George North vows to keep playing despite concussion issues

George North has vowed not to let a series of concussions drive him out of rugby.

The Wales winger was knocked out for the fifth time in two years during Northampton's Aviva Premiership loss to Leicester on Dec. 3.

There was a storm of criticism on Wednesday when the Saints were cleared of any wrongdoing after allowing North to return to the game.

The 24-year-old has become the focal point for the concussion debate in British rugby and one expert, former World Rugby medical adviser Barry O'Driscoll, suggested retirement would have been considered because of the Welshman's injury record.

But North has been inspired by Wales' 36-year-old front-row Gethin Jenkins, who is recovering from surgery on a bicep, has often suffered calf problems, and endured a series of other injuries in his career.

"Gethin's body is in absolute tatters," North told the Daily Mail before the Concussion Management Review Group review reached its controversial decision to clear Northampton. "He should be in a home somewhere.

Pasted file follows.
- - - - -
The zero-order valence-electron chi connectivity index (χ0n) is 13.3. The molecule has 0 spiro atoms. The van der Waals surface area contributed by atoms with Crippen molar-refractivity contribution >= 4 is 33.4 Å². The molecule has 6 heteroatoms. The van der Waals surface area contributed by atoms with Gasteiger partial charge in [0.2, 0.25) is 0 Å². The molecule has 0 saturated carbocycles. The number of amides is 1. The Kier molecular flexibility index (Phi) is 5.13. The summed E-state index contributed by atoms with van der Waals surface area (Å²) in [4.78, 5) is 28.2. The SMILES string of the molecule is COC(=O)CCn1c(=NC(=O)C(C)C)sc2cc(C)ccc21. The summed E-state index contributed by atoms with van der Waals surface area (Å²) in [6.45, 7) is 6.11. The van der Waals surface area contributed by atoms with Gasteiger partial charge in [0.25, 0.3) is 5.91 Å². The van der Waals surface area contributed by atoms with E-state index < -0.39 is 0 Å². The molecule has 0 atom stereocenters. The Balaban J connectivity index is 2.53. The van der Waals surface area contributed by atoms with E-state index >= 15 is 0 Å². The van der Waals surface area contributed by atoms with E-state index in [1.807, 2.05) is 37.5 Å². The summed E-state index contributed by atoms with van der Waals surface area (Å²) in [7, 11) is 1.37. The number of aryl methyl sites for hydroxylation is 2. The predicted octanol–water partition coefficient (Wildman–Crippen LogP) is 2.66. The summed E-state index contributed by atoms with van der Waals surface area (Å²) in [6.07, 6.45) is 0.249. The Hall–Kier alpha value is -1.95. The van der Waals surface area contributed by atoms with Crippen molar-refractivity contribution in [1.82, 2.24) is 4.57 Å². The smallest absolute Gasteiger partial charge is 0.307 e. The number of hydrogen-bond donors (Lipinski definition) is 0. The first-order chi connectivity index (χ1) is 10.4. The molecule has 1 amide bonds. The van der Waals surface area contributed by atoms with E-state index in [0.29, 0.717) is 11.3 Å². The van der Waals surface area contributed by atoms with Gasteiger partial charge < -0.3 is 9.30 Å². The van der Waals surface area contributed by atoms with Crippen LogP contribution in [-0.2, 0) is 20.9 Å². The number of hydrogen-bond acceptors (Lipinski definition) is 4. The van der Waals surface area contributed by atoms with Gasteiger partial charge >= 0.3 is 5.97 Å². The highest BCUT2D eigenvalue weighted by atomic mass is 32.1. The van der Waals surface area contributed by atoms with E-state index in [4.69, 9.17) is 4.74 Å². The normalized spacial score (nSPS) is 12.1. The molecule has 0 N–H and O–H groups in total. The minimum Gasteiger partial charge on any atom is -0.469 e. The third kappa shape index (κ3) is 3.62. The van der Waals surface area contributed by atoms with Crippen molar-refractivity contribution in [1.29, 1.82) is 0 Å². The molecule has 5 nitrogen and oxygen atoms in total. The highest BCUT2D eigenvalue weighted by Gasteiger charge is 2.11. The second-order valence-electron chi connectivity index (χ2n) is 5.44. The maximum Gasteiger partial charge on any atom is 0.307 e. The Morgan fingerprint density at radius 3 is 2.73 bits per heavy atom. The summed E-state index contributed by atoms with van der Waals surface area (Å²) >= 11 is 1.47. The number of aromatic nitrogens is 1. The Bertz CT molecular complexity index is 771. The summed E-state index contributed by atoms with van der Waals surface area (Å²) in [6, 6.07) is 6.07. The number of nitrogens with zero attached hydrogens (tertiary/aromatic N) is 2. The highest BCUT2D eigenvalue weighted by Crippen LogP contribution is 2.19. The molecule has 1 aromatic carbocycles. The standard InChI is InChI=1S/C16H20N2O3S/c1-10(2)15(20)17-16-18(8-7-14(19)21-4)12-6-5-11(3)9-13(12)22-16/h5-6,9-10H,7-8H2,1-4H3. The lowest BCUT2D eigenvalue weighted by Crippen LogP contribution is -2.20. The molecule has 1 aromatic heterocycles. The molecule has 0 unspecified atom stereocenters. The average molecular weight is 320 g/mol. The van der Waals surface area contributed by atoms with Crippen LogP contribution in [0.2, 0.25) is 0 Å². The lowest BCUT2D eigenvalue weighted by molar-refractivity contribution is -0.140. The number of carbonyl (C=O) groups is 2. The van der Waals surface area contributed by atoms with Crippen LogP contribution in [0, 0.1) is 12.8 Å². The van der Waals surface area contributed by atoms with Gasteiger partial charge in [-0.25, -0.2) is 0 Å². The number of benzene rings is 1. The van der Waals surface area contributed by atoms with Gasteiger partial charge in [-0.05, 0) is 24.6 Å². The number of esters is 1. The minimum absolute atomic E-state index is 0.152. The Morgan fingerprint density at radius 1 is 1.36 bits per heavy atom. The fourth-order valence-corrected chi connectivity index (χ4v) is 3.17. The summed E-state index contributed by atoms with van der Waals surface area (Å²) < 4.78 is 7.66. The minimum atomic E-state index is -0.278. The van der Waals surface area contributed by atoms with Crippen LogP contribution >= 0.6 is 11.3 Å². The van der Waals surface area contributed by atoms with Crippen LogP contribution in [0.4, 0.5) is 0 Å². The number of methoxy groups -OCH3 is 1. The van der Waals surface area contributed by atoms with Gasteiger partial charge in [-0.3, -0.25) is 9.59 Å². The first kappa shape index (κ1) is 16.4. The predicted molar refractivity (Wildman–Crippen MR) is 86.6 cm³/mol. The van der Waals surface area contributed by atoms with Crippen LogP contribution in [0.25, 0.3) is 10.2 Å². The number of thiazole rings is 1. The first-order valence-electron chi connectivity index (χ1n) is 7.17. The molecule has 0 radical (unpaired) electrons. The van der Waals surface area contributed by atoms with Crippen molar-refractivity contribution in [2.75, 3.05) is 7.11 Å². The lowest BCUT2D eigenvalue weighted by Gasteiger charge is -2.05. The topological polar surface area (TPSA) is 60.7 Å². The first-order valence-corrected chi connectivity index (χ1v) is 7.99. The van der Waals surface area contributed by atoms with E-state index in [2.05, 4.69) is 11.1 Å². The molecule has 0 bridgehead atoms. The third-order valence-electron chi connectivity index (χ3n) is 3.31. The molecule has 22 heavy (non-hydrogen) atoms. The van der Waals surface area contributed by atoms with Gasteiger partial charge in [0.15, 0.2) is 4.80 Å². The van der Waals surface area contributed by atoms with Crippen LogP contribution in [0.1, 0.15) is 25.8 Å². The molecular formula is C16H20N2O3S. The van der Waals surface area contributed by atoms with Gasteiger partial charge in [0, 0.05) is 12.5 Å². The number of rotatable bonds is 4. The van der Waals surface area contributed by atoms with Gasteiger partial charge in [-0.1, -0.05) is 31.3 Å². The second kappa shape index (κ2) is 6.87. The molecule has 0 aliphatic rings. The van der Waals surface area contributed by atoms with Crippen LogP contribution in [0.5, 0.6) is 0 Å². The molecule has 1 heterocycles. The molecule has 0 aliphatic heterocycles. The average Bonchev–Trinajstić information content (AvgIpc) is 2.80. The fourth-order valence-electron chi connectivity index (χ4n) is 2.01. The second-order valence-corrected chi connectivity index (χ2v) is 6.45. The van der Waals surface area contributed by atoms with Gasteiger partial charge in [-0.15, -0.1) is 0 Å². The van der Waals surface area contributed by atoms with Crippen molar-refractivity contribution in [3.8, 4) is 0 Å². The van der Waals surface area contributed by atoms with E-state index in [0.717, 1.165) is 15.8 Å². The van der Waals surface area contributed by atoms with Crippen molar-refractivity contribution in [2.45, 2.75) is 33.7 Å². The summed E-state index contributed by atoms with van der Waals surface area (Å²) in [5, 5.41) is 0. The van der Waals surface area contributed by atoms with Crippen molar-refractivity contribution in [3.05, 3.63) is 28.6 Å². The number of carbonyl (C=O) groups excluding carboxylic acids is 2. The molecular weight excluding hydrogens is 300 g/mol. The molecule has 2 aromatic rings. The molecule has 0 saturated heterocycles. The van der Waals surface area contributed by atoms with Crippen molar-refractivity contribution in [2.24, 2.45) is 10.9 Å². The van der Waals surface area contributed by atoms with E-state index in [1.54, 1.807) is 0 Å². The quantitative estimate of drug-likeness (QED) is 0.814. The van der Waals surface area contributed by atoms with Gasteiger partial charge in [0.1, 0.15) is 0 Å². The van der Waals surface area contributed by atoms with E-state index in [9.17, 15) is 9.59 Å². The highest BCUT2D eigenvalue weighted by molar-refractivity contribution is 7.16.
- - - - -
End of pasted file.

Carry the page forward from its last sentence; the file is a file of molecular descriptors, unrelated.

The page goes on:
"As a young professional looking up to an older and more experienced professional, if I could have that level of professionalism towards the end of my career and still want to get out of bed in the morning and go again then that would be pretty amazing.

"Gethin is half-man, half-rehab. He does his extras and everything he needs to keep getting himself ready. If I can keep getting myself ready then I'll always keep doing it."

On the physical strains of professional rugby, North said: "When it's good it's good, when it's bad, it's bad. But it's a sport, a job. It's not going to change anyone's life.

"With the World Cup year last year I came to a tally of 32 games in the end. People would not believe what you have to do from the beginning of pre-season to get from May all the way through to the next June.

"I finished up playing something like 13 and a half months consecutively until New Zealand in June when my hamstring went pop.

"I'm in a very fortunate position, which all sportsmen are in, that we play the sport we love for a living. But you very quickly realise there is so much more to it than just what you see on a Saturday. It can be a real slog."